Why Extending Your Home Can Affect Your Septic System

Do you have plans to renovate your home? What is the current layout of your home? If you’re looking to add another bedroom to your house because of a major life change, you should also consider what this means for your septic system. Generally speaking, local ordinances require that the size of the septic system should be based on the number of bedrooms and not the number of occupants. It’s a case-to-case basis, but you should want to err on the side of caution.

You have two options: enlarge the existing septic system or add a second system with the help of a Davey pump supplier. Adding to an existing system used to be difficult, but technology has made this easier. You can choose to extend an existing septic system rather than install a second one. That saves money and time.

Why Should You Extend the Septic System?

The law requires you to have a septic system that’s equal to the number of bedrooms your house has. It’s not dependent on the number of bathrooms or the number of occupants, though these can play into the factors as well. If you have a three-bedroom house that’s less than 2,500 square feet, you should have a 1,000-gallon tank size. If you have a five-bedroom home that’s less than 4,500 square feet, your tank size should have a capacity of 1,250 gallons.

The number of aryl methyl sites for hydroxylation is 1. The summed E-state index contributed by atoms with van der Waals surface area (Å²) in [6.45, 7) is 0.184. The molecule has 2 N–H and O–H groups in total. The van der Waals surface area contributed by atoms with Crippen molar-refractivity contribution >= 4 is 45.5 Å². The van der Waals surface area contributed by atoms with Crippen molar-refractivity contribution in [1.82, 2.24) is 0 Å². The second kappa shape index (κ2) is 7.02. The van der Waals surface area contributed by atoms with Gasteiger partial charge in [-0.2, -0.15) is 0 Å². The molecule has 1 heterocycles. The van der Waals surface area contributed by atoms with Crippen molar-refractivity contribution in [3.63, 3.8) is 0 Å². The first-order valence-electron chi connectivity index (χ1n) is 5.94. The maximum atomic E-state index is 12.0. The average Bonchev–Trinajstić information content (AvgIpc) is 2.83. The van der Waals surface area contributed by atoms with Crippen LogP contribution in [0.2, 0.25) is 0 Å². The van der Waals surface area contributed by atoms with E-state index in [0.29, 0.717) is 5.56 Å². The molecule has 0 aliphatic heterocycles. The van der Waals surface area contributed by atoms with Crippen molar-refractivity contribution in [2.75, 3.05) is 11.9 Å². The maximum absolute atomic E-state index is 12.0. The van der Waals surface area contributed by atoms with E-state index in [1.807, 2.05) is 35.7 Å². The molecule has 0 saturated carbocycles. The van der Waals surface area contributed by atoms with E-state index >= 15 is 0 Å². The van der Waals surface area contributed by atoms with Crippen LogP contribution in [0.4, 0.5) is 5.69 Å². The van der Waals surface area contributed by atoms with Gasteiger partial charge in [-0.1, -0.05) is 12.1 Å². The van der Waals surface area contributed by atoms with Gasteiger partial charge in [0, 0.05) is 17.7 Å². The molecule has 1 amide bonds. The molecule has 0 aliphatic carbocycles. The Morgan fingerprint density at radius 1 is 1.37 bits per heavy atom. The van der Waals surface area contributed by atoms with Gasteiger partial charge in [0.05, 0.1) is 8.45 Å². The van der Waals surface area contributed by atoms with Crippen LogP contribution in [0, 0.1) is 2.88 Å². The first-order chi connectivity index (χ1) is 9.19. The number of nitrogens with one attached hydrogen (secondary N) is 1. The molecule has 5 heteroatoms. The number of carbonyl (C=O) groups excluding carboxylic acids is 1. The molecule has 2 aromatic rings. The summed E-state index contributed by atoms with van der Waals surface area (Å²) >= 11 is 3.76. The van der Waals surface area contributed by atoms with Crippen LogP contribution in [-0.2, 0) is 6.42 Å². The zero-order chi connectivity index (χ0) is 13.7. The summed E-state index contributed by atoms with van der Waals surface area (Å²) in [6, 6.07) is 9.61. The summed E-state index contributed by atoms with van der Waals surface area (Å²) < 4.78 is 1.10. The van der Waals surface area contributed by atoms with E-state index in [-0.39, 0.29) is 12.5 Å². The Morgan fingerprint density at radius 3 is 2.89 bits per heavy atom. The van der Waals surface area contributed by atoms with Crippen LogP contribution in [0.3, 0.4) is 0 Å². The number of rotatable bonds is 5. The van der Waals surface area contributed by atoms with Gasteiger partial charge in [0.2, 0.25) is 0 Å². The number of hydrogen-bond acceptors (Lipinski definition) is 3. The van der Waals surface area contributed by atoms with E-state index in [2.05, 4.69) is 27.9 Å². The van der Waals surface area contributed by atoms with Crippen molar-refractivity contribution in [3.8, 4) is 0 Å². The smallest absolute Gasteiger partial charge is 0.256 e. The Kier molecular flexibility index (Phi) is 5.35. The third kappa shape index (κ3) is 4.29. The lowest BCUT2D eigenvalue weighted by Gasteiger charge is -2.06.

The tank size requirement will also depend on how many occupants your rooms can eventually house. So it’s not how many are currently occupying your house. It’s how many it can accommodate in the future. And there’s no telling what life situations you will find yourself in that will force you to welcome more people in your house.

A septic system needs to be pumped regularly. If there are three to five people in your home, you need to get it pumped every three years or less. If one or two people are living in a home, the septic tank needs to be pumped every five years. This means that the more people that occupy your home, the more frequent you’ll need your septic systems to be pumped.

But in terms of local permits and ordinances, the requirement depends on the number of bedrooms. This is where you should base your decision if you plan to extend your home. It’s for the good of your property and the environment. Your property’s value will increase if you have a well-maintained septic system.

Can You Recover the Cost of the Extension?

Sewege or supply pipe

Yes, you can. If you plan to sell the house in the future, you can recover the cost of enlarging the septic system. No potential homebuyer would want to invest in a home that has a septic tank lacking in capacity. This is one of the first few things they would look into when they consider your property.

Homebuyers know that potential problems from septic systems can escalate. The cost of repairing septic tanks can go as high as $7,000. So homebuyers are very particular about the quality of the septic system before they make an offer for a property.

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